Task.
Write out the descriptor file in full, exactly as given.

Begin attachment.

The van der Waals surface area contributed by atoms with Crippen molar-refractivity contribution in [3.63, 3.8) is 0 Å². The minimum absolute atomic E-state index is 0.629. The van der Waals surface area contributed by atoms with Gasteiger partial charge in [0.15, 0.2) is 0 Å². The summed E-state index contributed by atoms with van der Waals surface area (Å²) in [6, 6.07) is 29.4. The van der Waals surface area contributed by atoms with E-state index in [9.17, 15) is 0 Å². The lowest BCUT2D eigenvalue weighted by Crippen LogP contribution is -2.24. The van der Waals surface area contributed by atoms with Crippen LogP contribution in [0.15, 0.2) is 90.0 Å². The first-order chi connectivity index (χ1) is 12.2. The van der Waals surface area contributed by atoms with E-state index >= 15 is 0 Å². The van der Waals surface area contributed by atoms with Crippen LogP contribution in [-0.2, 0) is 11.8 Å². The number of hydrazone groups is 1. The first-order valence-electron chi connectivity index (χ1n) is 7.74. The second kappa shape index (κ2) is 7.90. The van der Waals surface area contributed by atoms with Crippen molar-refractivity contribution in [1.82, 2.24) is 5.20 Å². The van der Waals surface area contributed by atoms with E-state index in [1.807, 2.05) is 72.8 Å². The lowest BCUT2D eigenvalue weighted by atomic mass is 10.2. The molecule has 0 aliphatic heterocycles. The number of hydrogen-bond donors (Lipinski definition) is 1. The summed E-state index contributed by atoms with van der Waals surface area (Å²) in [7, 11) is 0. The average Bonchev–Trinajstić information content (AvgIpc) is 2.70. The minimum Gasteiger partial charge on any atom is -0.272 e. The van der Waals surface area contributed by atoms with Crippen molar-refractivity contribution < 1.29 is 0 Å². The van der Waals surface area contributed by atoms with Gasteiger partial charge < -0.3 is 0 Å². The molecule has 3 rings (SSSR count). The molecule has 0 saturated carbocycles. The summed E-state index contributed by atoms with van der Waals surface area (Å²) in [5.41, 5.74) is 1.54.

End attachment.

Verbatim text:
The van der Waals surface area contributed by atoms with Crippen molar-refractivity contribution in [3.63, 3.8) is 0 Å². The minimum absolute atomic E-state index is 0.629. The van der Waals surface area contributed by atoms with Gasteiger partial charge in [0.15, 0.2) is 0 Å². The summed E-state index contributed by atoms with van der Waals surface area (Å²) in [6, 6.07) is 29.4. The van der Waals surface area contributed by atoms with E-state index in [9.17, 15) is 0 Å². The lowest BCUT2D eigenvalue weighted by Crippen LogP contribution is -2.24. The van der Waals surface area contributed by atoms with Crippen LogP contribution in [0.15, 0.2) is 90.0 Å². The first-order chi connectivity index (χ1) is 12.2. The van der Waals surface area contributed by atoms with E-state index >= 15 is 0 Å². The van der Waals surface area contributed by atoms with Crippen LogP contribution in [-0.2, 0) is 11.8 Å². The number of hydrazone groups is 1. The first-order valence-electron chi connectivity index (χ1n) is 7.74. The second kappa shape index (κ2) is 7.90. The van der Waals surface area contributed by atoms with Crippen molar-refractivity contribution in [1.82, 2.24) is 5.20 Å². The van der Waals surface area contributed by atoms with E-state index in [1.807, 2.05) is 72.8 Å². The lowest BCUT2D eigenvalue weighted by atomic mass is 10.2. The molecule has 0 aliphatic heterocycles. The number of hydrogen-bond donors (Lipinski definition) is 1. The summed E-state index contributed by atoms with van der Waals surface area (Å²) in [7, 11) is 0. The average Bonchev–Trinajstić information content (AvgIpc) is 2.70. The minimum Gasteiger partial charge on any atom is -0.272 e. The van der Waals surface area contributed by atoms with Crippen molar-refractivity contribution < 1.29 is 0 Å². The van der Waals surface area contributed by atoms with Gasteiger partial charge < -0.3 is 0 Å². The molecule has 3 rings (SSSR count). The molecule has 0 saturated carbocycles. The summed E-state index contributed by atoms with van der Waals surface area (Å²) in [5.41, 5.74) is 1.54.